Writing Locket Search Warrants

March 31, 2024
Featured image for “Writing Locket Search Warrants”

Sharing moments with friends, no matter where they are, is the core concept behind the Locket widget.  When the photo being shared crosses a line, Locket may be at the center of your investigation.  This quick guide covers what the Locket app is, how it works, and tips for writing Locket warrants.

Locket is a phone widget that allows users to instantly share photos to their friend’s home screens. A phone widget is a small application that displays on a smartphone’s home screen, offering quick access to app features or information without opening the app. They displaying real-time data or provide shortcuts to app functionalities.  Widgets are commonly used to display the weather or upcoming appointments from your calendar.  

How the Locket widget works

Locket Labs Inc. is the developer of Locket, the widget that enables users to send live photos directly to the home screens of selected contacts. After installing the Locket app and setting it up, a user can take a photo, and it will immediately appear on the home screen widget of the friends or family they’ve chosen to share with. In the screenshot to the right, the Locket widget appears in the upper left corner of my screen. It is displaying a photo of an iced coffee that was sent by a friend.

This tool bypasses conventional social media or messaging apps, offering a direct and personal way to share moments.  In order for a photo to be sent to a friend, they must be a registered user of the Locket app and have accepted a friend request.  This security feature prevents random users from sending photos and provides a valuable investigative lead; the friend invitation is sent to the user’s phone number.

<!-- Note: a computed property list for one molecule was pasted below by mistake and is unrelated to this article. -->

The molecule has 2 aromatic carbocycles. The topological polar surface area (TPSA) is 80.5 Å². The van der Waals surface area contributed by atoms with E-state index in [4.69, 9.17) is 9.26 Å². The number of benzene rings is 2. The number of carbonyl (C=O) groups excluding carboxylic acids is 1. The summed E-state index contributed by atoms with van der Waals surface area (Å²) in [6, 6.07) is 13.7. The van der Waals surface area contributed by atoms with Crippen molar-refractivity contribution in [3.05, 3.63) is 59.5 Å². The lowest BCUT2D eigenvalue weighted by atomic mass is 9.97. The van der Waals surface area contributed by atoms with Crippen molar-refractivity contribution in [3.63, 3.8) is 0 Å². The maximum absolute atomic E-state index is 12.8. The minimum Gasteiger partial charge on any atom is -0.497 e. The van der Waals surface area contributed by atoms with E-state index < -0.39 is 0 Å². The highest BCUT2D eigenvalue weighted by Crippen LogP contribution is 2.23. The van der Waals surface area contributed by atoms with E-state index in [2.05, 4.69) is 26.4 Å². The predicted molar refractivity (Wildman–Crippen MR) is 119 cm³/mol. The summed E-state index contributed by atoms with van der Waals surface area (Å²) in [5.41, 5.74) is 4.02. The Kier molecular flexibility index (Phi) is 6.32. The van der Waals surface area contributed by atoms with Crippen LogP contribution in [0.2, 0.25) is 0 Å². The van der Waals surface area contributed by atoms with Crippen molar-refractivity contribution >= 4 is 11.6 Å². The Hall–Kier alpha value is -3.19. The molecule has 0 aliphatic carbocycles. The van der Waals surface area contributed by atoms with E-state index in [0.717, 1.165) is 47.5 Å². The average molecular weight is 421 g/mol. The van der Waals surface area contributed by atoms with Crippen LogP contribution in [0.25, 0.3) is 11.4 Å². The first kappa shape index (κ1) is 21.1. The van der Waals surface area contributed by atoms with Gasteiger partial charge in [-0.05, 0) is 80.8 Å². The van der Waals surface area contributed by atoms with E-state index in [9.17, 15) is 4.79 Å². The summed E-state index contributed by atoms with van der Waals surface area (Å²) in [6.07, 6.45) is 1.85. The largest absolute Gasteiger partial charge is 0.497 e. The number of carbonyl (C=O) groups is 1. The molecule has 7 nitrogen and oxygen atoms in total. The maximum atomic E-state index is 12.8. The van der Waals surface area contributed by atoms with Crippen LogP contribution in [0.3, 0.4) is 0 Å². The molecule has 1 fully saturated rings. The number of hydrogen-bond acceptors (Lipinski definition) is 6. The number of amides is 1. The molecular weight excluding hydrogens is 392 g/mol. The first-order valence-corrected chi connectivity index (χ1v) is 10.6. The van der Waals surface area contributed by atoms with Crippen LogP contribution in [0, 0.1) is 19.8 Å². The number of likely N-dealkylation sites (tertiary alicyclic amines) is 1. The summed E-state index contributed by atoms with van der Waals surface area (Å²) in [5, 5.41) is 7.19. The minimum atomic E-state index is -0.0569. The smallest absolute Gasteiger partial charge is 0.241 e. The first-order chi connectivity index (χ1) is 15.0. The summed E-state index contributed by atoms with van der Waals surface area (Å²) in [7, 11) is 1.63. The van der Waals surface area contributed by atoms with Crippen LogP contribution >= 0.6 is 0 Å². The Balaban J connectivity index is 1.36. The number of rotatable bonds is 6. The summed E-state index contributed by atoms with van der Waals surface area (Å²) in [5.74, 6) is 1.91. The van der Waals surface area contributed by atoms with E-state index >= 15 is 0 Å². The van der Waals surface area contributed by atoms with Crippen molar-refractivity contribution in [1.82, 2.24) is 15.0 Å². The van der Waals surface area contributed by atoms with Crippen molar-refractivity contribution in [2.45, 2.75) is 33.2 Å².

The widget also includes a messaging feature, allowing users to communicate through text directly related to the photos shared. Messaging is only available once a photo is received.  The messaging feature works like comments made in response to a photo with the specific text sent or received being attached to an individual photo like a thread.  Locket does not have a traditional text message style chat feature.

While Locket can be used by anyone, the widget is generally used by teenagers and college students. This demographic often seeks alternatives to public social media platforms for sharing personal moments with friends and family. Because Locket is a non-public, one to one connection, photos are shared with individuals and not posted for anyone to see like Facebook or Instagram.  

For law enforcement professionals, understanding how the Locket widget operates is crucial for cases involving digital communication. The evidence that can be collected from Locket through a search warrant falls into three categories: subscriber information, media and messaging.  When a user signs up for locket, they are required to provide their name and phone number.  Most users will upload a profile photo, but it is not required.  The phone number is the primary account identifier and is how friend connections are made.  Because sending photos to friends is the whole point of the app, photos are saved within the account unless specifically deleted.  Messaging is a useful way to add context to the photo.  Generally, messages are sent in the form of reaction like thumbs up or fire, but typed text can be useful in investigation.  

The Locket widget is not common in criminal investigations, but it has the potential for abuse.  Inappropriate photos being sent to friends are likely to get law enforcement involved.  Because “friends” are known to users and identified by phone number, law enforcement may be able to bypass the need to write a search warrant to Locket.  Behind the scenes records like IP{ address logs or interactions with other users may be critical evidence in your case and should not be overlooked.